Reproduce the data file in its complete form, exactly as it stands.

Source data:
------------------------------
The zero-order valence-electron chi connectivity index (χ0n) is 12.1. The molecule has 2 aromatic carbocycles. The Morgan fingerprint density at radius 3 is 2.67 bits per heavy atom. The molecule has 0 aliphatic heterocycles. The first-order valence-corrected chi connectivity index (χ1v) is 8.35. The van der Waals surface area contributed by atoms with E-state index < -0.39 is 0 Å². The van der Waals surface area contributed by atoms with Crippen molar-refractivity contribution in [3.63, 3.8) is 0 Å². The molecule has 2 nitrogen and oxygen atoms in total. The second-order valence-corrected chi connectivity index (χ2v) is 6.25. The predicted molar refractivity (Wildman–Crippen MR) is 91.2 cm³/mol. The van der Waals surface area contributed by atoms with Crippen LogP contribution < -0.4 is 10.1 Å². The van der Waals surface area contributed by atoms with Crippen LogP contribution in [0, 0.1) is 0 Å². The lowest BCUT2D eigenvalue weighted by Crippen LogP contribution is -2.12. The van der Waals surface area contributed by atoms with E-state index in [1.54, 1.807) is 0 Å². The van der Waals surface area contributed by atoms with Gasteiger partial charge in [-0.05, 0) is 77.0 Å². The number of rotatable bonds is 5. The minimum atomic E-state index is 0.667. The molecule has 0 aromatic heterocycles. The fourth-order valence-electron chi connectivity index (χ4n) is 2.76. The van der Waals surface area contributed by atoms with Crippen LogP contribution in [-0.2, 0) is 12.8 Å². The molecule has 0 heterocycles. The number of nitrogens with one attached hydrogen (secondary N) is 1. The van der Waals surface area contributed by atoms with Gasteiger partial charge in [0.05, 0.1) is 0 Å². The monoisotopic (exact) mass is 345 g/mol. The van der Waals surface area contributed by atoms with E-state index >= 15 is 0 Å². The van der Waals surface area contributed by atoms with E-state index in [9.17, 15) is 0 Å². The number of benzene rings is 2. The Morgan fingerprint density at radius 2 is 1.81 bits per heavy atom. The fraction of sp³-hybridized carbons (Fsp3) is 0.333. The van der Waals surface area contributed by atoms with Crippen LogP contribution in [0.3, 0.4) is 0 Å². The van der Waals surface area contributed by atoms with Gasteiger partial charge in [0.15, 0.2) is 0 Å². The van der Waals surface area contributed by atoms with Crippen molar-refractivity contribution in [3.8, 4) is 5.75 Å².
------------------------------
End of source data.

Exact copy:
The zero-order valence-electron chi connectivity index (χ0n) is 12.1. The molecule has 2 aromatic carbocycles. The Morgan fingerprint density at radius 3 is 2.67 bits per heavy atom. The molecule has 0 aliphatic heterocycles. The first-order valence-corrected chi connectivity index (χ1v) is 8.35. The van der Waals surface area contributed by atoms with E-state index < -0.39 is 0 Å². The van der Waals surface area contributed by atoms with Crippen molar-refractivity contribution in [3.63, 3.8) is 0 Å². The molecule has 2 nitrogen and oxygen atoms in total. The second-order valence-corrected chi connectivity index (χ2v) is 6.25. The predicted molar refractivity (Wildman–Crippen MR) is 91.2 cm³/mol. The van der Waals surface area contributed by atoms with Crippen LogP contribution < -0.4 is 10.1 Å². The van der Waals surface area contributed by atoms with Crippen LogP contribution in [0, 0.1) is 0 Å². The lowest BCUT2D eigenvalue weighted by Crippen LogP contribution is -2.12. The van der Waals surface area contributed by atoms with E-state index in [1.54, 1.807) is 0 Å². The van der Waals surface area contributed by atoms with Gasteiger partial charge in [-0.05, 0) is 77.0 Å². The number of rotatable bonds is 5. The minimum atomic E-state index is 0.667. The molecule has 0 aromatic heterocycles. The fourth-order valence-electron chi connectivity index (χ4n) is 2.76. The van der Waals surface area contributed by atoms with Crippen LogP contribution in [-0.2, 0) is 12.8 Å². The molecule has 0 heterocycles. The number of nitrogens with one attached hydrogen (secondary N) is 1. The van der Waals surface area contributed by atoms with Gasteiger partial charge in [0.05, 0.1) is 0 Å². The monoisotopic (exact) mass is 345 g/mol. The van der Waals surface area contributed by atoms with E-state index >= 15 is 0 Å². The van der Waals surface area contributed by atoms with E-state index in [9.17, 15) is 0 Å². The number of benzene rings is 2. The Morgan fingerprint density at radius 2 is 1.81 bits per heavy atom. The fraction of sp³-hybridized carbons (Fsp3) is 0.333. The van der Waals surface area contributed by atoms with Crippen LogP contribution in [0.3, 0.4) is 0 Å². The van der Waals surface area contributed by atoms with Gasteiger partial charge in [0.15, 0.2) is 0 Å². The van der Waals surface area contributed by atoms with Crippen molar-refractivity contribution in [3.8, 4) is 5.75 Å².